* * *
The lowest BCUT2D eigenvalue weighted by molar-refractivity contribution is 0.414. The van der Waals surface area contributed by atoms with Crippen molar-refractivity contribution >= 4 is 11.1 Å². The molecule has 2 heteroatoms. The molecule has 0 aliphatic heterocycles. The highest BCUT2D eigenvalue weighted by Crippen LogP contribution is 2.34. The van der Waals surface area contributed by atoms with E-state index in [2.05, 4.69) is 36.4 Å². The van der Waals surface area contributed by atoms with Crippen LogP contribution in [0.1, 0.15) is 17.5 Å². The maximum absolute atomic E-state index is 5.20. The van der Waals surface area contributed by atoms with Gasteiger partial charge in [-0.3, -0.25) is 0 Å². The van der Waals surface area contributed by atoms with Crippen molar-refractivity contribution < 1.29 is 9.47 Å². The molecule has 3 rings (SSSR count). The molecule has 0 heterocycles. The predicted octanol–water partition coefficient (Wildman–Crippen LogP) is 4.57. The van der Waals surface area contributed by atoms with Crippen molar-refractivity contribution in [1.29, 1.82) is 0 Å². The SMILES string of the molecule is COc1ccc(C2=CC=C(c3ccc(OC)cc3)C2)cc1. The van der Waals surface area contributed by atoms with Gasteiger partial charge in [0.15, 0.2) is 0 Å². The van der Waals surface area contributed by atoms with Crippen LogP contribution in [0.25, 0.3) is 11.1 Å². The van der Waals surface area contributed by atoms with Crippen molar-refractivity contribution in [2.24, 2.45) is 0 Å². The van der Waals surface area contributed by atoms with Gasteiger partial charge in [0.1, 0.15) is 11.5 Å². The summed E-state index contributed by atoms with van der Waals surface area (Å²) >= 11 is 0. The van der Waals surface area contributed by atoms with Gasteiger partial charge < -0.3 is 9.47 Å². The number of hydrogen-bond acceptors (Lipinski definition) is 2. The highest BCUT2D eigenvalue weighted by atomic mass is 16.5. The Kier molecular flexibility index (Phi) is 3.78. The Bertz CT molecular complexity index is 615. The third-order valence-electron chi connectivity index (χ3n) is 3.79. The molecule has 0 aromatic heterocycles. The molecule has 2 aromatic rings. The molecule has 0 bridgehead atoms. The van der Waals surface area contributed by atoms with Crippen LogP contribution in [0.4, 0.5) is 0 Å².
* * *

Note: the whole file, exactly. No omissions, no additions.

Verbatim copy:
The lowest BCUT2D eigenvalue weighted by molar-refractivity contribution is 0.414. The van der Waals surface area contributed by atoms with Crippen molar-refractivity contribution >= 4 is 11.1 Å². The molecule has 2 heteroatoms. The molecule has 0 aliphatic heterocycles. The highest BCUT2D eigenvalue weighted by Crippen LogP contribution is 2.34. The van der Waals surface area contributed by atoms with E-state index in [2.05, 4.69) is 36.4 Å². The van der Waals surface area contributed by atoms with Crippen LogP contribution in [0.1, 0.15) is 17.5 Å². The maximum absolute atomic E-state index is 5.20. The van der Waals surface area contributed by atoms with Gasteiger partial charge in [-0.3, -0.25) is 0 Å². The van der Waals surface area contributed by atoms with Crippen molar-refractivity contribution < 1.29 is 9.47 Å². The molecule has 3 rings (SSSR count). The molecule has 0 heterocycles. The predicted octanol–water partition coefficient (Wildman–Crippen LogP) is 4.57. The van der Waals surface area contributed by atoms with Crippen molar-refractivity contribution in [1.29, 1.82) is 0 Å². The SMILES string of the molecule is COc1ccc(C2=CC=C(c3ccc(OC)cc3)C2)cc1. The van der Waals surface area contributed by atoms with Gasteiger partial charge in [0.15, 0.2) is 0 Å². The van der Waals surface area contributed by atoms with Crippen LogP contribution in [0.25, 0.3) is 11.1 Å². The van der Waals surface area contributed by atoms with Crippen molar-refractivity contribution in [2.24, 2.45) is 0 Å². The van der Waals surface area contributed by atoms with Gasteiger partial charge in [0.1, 0.15) is 11.5 Å². The summed E-state index contributed by atoms with van der Waals surface area (Å²) >= 11 is 0. The van der Waals surface area contributed by atoms with Gasteiger partial charge < -0.3 is 9.47 Å². The number of hydrogen-bond acceptors (Lipinski definition) is 2. The highest BCUT2D eigenvalue weighted by atomic mass is 16.5. The Kier molecular flexibility index (Phi) is 3.78. The Bertz CT molecular complexity index is 615. The third-order valence-electron chi connectivity index (χ3n) is 3.79. The molecule has 0 aromatic heterocycles. The molecule has 2 aromatic rings. The molecule has 0 bridgehead atoms. The van der Waals surface area contributed by atoms with Crippen LogP contribution in [0.4, 0.5) is 0 Å².